dr. john, 1941-2019

Dr. John (Mac Rebennack).

It was in the early 1970s, on that great televised seminar of contemporary music known as “Don Kirshner’s Rock Concert,” that I was introduced to Dr. John.

Initially, he was a name among many – one of those artists a pre-teen kid was supposed to know about if he was serious about his devotion to rock ‘n’ roll. Well, here Dr. John was, making a house call to my living room TV dressed in layers of scarves and necklaces, tossing glitter in the air, playing piano like a rock-funk renegade and singing like the voodoo shaman he very much envisioned himself to be. In another month or two, Dr. John, born Mac Rebennack, would be all over rock radio with a blast of New Orleans funk called “Right Place, Wrong Time” and again a few months later with the vastly sunnier follow-up “Such a Night.”

The album those singles came from, 1973’s “In the Right Place,” was my first Dr. John record purchase. But what it became was a passport to the city of New Orleans and the world of music it contained. This wasn’t the Dixieland/Al Hirt jazz my father’s generation viewed New Orleans music to be or even the Jelly Roll Morton-schooled ragtime and swing that serious jazzers considered as the defining voices of Crescent City music. No, Dr. John was different. His music was darker, thicker and, in every purposeful way, trippier – hence the addendum to his performance moniker: The Night Tripper. As such, “In the Right Place” was a new-generation New Orleans summit that featured the city’s premier song stylist Allen Toussaint as producer and co-keyboardist and its coolest funk troupe, The Meters, as the record’s primary band. It was outrageous – an 11-song road map through the more subterranean, voodoo-infested avenues of Crescent City funk that sounded unlike anything I had heard.

But the enduring magic of Dr. John, who died Thursday at the age of 77, was how vast his musical reach was. In subsequent decades, he would cut albums of Duke Ellington and Louis Armstrong compositions, pop standards and solo piano meditations while gigging with everyone from The Band (he sang an uproarious “Such a Night” for “The Last Waltz”) to Art Blakey.

Still, nothing satisfied more than when Rebennack was in full Dr. John mode, whether it was though the seven Atco albums cut between 1968 and 1974 that shifted from heavily psychedelic variations on New Orleans funk (the 1968 debut “Gris-Gris”) to scholarly nods to Crescent City forefathers like Professor Longhair and Huey Smith (1972’s “Gumbo”) or forgotten later albums like “City Lights” (1978), “Creole Moon” (2001) and the Dan Auerbach-produced “Locked Down” (2012).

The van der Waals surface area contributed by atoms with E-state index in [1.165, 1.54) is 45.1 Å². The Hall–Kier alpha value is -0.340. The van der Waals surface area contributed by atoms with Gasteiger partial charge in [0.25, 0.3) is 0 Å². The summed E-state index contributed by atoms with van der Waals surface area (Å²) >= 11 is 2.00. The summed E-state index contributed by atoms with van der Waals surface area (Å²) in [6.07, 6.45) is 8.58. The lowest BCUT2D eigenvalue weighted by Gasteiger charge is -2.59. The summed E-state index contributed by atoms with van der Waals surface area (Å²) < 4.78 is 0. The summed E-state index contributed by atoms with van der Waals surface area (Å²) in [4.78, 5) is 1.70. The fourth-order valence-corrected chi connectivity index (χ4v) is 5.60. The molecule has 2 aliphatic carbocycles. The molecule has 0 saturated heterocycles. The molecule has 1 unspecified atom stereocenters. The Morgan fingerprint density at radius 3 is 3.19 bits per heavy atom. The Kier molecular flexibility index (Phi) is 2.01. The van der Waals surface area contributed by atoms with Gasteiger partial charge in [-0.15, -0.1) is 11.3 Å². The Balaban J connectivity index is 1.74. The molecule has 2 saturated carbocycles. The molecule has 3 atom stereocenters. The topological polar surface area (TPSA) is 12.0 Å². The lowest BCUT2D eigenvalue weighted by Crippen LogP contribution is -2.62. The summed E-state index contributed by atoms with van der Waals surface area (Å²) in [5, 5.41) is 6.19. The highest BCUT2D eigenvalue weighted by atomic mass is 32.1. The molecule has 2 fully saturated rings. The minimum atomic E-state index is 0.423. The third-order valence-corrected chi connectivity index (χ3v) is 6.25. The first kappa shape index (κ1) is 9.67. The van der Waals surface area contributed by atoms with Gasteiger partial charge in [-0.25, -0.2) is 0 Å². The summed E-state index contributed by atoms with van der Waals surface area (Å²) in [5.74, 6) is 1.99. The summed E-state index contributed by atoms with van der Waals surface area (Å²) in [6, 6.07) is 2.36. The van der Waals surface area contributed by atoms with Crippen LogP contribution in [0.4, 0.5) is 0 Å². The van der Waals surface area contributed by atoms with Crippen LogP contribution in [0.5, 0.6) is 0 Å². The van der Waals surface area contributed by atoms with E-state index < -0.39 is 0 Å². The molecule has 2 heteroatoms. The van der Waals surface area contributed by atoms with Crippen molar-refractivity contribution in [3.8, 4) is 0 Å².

I got to interview Dr. John twice ahead of Lexington concerts in 2009 and 2015. His mood was strikingly different during the conversations, although his demeanor was consistently polite.

The 2009 interview came four years after Hurricane Katrina and the floods that erupted in its aftermath had forever changed the face of his homeland. Infuriated that the rest of the country had mistakenly thought New Orleans had magically healed itself from the wreckage, Rebennack released an album called “City That Care Forgot” that embraced the resilience of those who continued to work through the devastation of Katrina.

“Let’s put it this way,” he told me in 2009. “I ain’t giving up. We’re a people of a good spirit. These are people I trust with my life. They’re resilient.”

His tone was lighter in 2015, when the New Orleans inspiration that created such a variety of depth and color in his music, seemed almost redemptive in its intensity, as was his optimism at still being able to perform in his early 70s. The word he used repeatedly to describe his touring band, his audience reception and his entire sense of performance vigor was “slammin’.”

“I think that no matter what you go through in life, you got to roll,” he said in 2015. “You got to roll like a big wheel in the Georgia cotton fields.”



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